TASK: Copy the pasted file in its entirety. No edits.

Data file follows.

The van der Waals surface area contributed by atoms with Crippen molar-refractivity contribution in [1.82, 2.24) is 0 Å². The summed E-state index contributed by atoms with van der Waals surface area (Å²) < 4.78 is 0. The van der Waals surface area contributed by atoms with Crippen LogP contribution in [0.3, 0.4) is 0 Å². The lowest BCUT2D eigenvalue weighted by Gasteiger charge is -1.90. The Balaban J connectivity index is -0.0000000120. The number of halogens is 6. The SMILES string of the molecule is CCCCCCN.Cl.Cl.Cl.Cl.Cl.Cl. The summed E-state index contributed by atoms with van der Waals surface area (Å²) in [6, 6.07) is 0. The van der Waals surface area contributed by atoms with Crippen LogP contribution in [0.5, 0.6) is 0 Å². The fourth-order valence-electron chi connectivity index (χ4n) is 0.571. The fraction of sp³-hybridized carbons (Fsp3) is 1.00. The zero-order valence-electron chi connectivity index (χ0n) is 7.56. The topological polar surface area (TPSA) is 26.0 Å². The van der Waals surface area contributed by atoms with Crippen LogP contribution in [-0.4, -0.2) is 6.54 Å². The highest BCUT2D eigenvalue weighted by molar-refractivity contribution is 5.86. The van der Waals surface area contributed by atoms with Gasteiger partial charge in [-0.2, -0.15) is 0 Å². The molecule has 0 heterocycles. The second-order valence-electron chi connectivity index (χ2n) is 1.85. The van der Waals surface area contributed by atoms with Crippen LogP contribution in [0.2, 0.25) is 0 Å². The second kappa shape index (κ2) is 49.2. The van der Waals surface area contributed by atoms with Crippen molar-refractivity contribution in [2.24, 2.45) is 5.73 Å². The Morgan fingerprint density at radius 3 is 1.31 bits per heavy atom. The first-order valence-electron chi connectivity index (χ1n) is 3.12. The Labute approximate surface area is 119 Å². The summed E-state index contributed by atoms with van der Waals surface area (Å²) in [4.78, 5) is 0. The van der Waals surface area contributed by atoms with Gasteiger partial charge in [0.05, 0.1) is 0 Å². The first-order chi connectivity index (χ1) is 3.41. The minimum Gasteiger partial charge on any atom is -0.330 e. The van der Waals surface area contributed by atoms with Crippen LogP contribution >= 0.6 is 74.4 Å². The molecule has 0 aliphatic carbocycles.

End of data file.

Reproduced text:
The van der Waals surface area contributed by atoms with Crippen molar-refractivity contribution in [1.82, 2.24) is 0 Å². The summed E-state index contributed by atoms with van der Waals surface area (Å²) < 4.78 is 0. The van der Waals surface area contributed by atoms with Crippen LogP contribution in [0.3, 0.4) is 0 Å². The lowest BCUT2D eigenvalue weighted by Gasteiger charge is -1.90. The Balaban J connectivity index is -0.0000000120. The number of halogens is 6. The SMILES string of the molecule is CCCCCCN.Cl.Cl.Cl.Cl.Cl.Cl. The summed E-state index contributed by atoms with van der Waals surface area (Å²) in [6, 6.07) is 0. The van der Waals surface area contributed by atoms with Crippen LogP contribution in [0.5, 0.6) is 0 Å². The fourth-order valence-electron chi connectivity index (χ4n) is 0.571. The fraction of sp³-hybridized carbons (Fsp3) is 1.00. The zero-order valence-electron chi connectivity index (χ0n) is 7.56. The topological polar surface area (TPSA) is 26.0 Å². The van der Waals surface area contributed by atoms with Crippen LogP contribution in [-0.4, -0.2) is 6.54 Å². The highest BCUT2D eigenvalue weighted by molar-refractivity contribution is 5.86. The van der Waals surface area contributed by atoms with Gasteiger partial charge in [-0.2, -0.15) is 0 Å². The molecule has 0 heterocycles. The second-order valence-electron chi connectivity index (χ2n) is 1.85. The van der Waals surface area contributed by atoms with Crippen LogP contribution in [0.2, 0.25) is 0 Å². The second kappa shape index (κ2) is 49.2. The van der Waals surface area contributed by atoms with Crippen molar-refractivity contribution in [2.24, 2.45) is 5.73 Å². The Morgan fingerprint density at radius 3 is 1.31 bits per heavy atom. The first-order valence-electron chi connectivity index (χ1n) is 3.12. The Labute approximate surface area is 119 Å². The summed E-state index contributed by atoms with van der Waals surface area (Å²) in [4.78, 5) is 0. The van der Waals surface area contributed by atoms with Gasteiger partial charge in [0.05, 0.1) is 0 Å². The first-order chi connectivity index (χ1) is 3.41. The minimum Gasteiger partial charge on any atom is -0.330 e. The van der Waals surface area contributed by atoms with Crippen LogP contribution >= 0.6 is 74.4 Å². The molecule has 0 aliphatic carbocycles.